CoB has plenty of moving pieces and fitting all of this information onto a small screen must have presented the creators with a real challenge. Happily, it is one that the designers have managed to pull off with aplomb. It may not work as well on a phone, but on a tablet-sized screen, the game is very user-friendly. Presentation wise, the game has had a much-needed makeover. The board game was certainly never going to win any beauty contests, with its drab colours and sketchy illustrations. Now, things are nicer, with colourful structures pleasingly rotating into view, cows mooing, chickens clucking and sheep making disturbing strangled bleating sounds. It is very satisfying to watch your settlement spring into life, and although the buildings can be hard to differentiate (a criticism that could also be leveled at the board game), a simple tap and hold will quickly provide the information that you are looking for. At the start of each turn the settlement board springs from a giant iris aperture – it all has a mechanical Game of Thrones opening credits feel. I could have done without the mumbling guys popping up in the corner of the screen every time I take a move, though.
The playing options are going to be recognisable to anyone familiar with Digidiced’s previous releases. You can play a local game with a mix of human and AI controlled players. The AI is a little predictable, having a particular liking for silver mines, but it still manages to put up a decent challenge on the toughest of the three difficulty levels. Other options include fast or slow ranked asynchronous games, as well as the option to play casual online games against friends. It is reassuring that a couple of bugs which caused the game to freeze have quickly been identified and removed.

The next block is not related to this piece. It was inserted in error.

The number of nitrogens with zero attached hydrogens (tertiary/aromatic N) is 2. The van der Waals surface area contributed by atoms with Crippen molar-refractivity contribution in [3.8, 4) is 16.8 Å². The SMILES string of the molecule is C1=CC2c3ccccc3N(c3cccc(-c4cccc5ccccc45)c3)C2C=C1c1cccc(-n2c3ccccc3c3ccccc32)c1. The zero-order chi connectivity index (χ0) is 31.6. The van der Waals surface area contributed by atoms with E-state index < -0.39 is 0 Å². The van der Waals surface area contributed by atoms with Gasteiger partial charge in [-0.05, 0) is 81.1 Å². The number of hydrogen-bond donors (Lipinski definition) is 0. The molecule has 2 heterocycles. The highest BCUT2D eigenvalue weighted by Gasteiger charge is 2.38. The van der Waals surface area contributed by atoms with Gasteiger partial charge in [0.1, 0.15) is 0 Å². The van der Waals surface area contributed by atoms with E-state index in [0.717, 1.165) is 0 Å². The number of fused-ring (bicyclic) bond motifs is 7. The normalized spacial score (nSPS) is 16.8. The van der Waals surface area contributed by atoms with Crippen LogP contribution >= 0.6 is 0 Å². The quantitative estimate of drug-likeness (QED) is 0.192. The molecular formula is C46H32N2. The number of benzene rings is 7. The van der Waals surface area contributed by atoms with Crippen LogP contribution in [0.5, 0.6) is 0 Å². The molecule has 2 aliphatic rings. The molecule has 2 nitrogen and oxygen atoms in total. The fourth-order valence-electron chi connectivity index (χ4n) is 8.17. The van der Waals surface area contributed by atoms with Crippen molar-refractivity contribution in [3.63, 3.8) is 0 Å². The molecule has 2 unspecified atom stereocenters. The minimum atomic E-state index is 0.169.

The Castles of Burgundy is a fairly involved tile-laying game; a two-player local game is going to take upwards of forty-five minutes to reach its conclusion. It is not as complex as something like Terra Mystica but is certainly a lot tougher to get to grips with than Carcassonne. The excellent interface means that players familiar with the board game will be able to jump in and play straight away. New players will have to invest a considerable amount of time going through the comprehensive tutorials, but it is well worth the effort.
Player interaction is limited to grabbing valuable tiles before your opponent does, but it is amazing how just two dice rolls can open up so many choices. Despite rolling dice, you hardly ever feel beholden to luck. There are ways of modifying dice or other options worth considering. Indeed a big part of the skill is to be able to keep your plans fluid and make the most of your current rolls. In each of the five rounds, the points that you earn for completing an area diminish and the game becomes a very tense race to complete regions as quickly as possible.
This year has been brilliant for board game releases, it feels like there have been as many excellent releases in the past two months as in the entirety of last year and The Castles of Burgundy is yet another essential purchase for board game fans.